1 Introduction
Humans are inevitably exposed to a complex mixture of chemicals and other pollutants throughout the life course beginning with conception (Woodruff et al., 2011; Wright, 2017). Epidemiological evidence about the toxicity of environmental chemicals has traditionally come from studies of exposure observed during a single time window, such as the same day as a health outcome is assessed or averaged over a preceding time period determined a priori rather than datadriven. The onechemicalatatime and oneexposurewindow approaches can result in misleading estimates by failing to distinguish between the effects of multiple highly correlated chemical exposures (Braun et al., 2016) or by incorrectly identifying the time window during which someone is vulnerable to a chemical exposure (Wilson et al., 2017b). As such, recent research has focused on statistical approaches to quantify the health risks associated with timevarying exposures and with exposure to mixtures of multiple environmental chemicals.
In the study of the risks associated with maternal exposures to air pollution and children’s health, there is particular interest in exposure timing. There exist windows of susceptibility in time during which the developing fetus has increased vulnerability to chemical exposures. These windows correspond to specific developmental processes that may be altered by environmental insults and likely vary depending on the mechanisms of the chemical exposures which may impact specific aspects of development. Recent research has identified windows of susceptibility in the association between air pollution exposure and lower birth weight, increased risk of preterm birth, and decreased childhood respiratory health, among other outcomes (Chang et al., 2012; Warren et al., 2013; Hsu et al., 2015; Bose et al., 2017). All of these studies estimate the association between timevarying exposure to a single environmental chemical and a health outcome; thus a gap exists with regards to timevarying exposure and chemical mixtures
Assessing the relationship between mixtures of timevarying exposures and a health outcome is complicated by several factors. These include: 1) high correlation between exposure levels at each time point; 2) high temporal correlation within each exposure; 3) potential nonlinear associations; and 4) potential interactions between both simultaneous and sequential exposures. Statistical approaches have been proposed to address each of these challenges individually. However, no single approach has been proposed to address all of these challenges simultaneously.
Several approaches have been proposed to estimate the association between exposure to a chemical mixture at a single time point and a health outcome (for reviews see: Billionnet et al., 2012; Davalos et al., 2017; Hamra and Buckley, 2018). Herring (2010) proposed using nonparametric Bayesian shrinkage priors in a parametric regression model. Several groups have proposed various clustering approaches that attempt to group multivariate exposures into clusters having similar multipollutant profiles and then quantify differences in a health outcomes among exposure clusters (Molitor et al., 2010, 2011; Austin et al., 2012; Zanobetti et al., 2014; Pearce et al., 2014). Carrico et al. (2014) proposed creating an index as a weighted average of multiple exposures. Bobb et al. (2015)
proposed Bayesian kernel machine regression (BKMR) to estimate a flexible, highdimensional exposureresponse surface. Other approaches include estimating the exposureresponse relation using machine learning and variable selection methods, such as the adaptive lasso, elastic net, Bayesian adaptive regression trees, and classification and regression trees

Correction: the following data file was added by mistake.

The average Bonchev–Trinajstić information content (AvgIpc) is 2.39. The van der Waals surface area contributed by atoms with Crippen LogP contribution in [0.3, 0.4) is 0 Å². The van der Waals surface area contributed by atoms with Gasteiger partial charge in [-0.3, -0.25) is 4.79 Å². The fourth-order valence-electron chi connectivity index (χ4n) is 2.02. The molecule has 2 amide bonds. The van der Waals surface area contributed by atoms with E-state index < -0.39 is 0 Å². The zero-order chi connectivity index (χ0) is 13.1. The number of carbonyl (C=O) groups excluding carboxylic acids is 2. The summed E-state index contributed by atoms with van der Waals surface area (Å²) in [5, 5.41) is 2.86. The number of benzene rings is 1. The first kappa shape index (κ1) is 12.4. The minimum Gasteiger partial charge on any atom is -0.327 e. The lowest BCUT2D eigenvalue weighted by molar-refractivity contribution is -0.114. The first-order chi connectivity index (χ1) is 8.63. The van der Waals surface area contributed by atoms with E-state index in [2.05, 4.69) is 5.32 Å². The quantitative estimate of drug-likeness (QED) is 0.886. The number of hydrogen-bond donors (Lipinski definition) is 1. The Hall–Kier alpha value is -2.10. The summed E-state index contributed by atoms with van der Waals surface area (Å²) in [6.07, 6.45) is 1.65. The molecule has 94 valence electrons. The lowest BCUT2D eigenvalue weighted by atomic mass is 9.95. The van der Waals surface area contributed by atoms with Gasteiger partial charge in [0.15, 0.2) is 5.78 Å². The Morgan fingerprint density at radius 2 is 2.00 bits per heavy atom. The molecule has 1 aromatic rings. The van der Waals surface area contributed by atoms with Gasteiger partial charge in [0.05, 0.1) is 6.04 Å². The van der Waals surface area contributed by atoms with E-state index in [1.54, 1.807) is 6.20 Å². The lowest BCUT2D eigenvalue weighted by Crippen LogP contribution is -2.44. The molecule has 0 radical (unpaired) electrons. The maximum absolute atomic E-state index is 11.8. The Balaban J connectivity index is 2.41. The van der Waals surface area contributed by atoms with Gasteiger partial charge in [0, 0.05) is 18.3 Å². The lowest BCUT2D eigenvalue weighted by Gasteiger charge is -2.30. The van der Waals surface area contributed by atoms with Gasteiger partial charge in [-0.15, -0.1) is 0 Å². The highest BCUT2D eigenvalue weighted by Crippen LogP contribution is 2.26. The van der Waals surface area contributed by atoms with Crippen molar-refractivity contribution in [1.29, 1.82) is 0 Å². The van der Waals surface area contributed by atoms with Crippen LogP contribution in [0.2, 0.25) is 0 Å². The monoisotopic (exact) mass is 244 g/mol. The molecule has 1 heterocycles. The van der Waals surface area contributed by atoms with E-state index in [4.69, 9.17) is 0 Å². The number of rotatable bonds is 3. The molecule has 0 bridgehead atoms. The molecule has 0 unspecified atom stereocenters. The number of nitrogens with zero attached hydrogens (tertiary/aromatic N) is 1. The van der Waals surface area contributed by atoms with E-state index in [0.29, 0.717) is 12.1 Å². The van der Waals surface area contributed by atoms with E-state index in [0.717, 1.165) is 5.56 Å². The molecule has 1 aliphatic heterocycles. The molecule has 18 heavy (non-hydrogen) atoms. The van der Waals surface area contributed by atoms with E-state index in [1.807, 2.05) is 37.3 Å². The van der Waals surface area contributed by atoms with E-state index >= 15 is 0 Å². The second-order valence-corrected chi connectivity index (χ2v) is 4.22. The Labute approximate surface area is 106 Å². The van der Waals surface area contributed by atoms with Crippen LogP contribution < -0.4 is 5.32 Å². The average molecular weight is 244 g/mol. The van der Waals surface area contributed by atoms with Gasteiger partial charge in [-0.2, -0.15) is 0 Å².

(Taylor et al., 2016). All of these methods estimate the relationship between a health outcome and exposure to a chemical mixture measured at a single point in time, or averaged over a single prespecified exposure window. In the context of maternal exposures to environmental chemicals, some of these methods have been applied using averages taken over either individual trimesters or over the entire pregnancy (e.g. Dadvand et al., 2013).A separate literature has developed on statistical methods to estimate the association between timevarying measures of exposure and a subsequent health outcome using the distributed lag model (DLM) framework. DLMs were originally developed in the econometrics literature (Almon, 1965) and later applied in environmental epidemiology for timeseries analysis where an outcome observed on a given day is regressed on exposures over a previous time period (Schwartz, 2000; Zanobetti et al., 2000)
. DLMs are often constrained so that the exposure effect varies smoothly over time. To accomplish this goal one can use either a parametric model (such as a quadratic function of time), splines, Bayesian priors, Gaussian processes, or other penalization approaches
(Zanobetti et al., 2000; Peng et al., 2009; Heaton and Peng, 2012; Chen et al., 2017). Distributed lag nonlinear models (DLNMs) are extensions of DLMs that include a nonlinear exposureresponse relation for a single chemical exposure (Gasparrini et al., 2010; Gasparrini, 2011; Gasparrini et al., 2017). When applied to perinatal cohorts, a DLM regresses a child’s health or birth outcome on maternal exposures recorded daily or weekly during pregnancy. The DLM can then estimate windows of susceptibility–periods in time during which there is a increased association between maternal exposure recorded at a given time and the subsequent outcome of interest. Several recent studies have applied DLMs to estimate the relationship between maternal exposure to air pollution during pregnancy and children’s outcomes, including: preterm birth (Warren et al., 2012; Chang et al., 2015), decreased birth weight (Warren et al., 2013), childhood asthma and lung function (Hsu et al., 2015; Lee et al., 2018a, b), disrupted neurodevelopment (Chiu et al., 2016), body composition (Chiu et al., 2017), and epigeneic outcomes (Brunst et al., 2018).To extend DLM methods beyond timevarying measures of a single chemical exposure, Chen et al. (2018) proposed a twopollutant DLM to estimate the linear effect of exposure, including the interaction, by estimating an interaction surface. For linear association between a continuous outcome and multiple timevarying exposures Bello et al. (2017)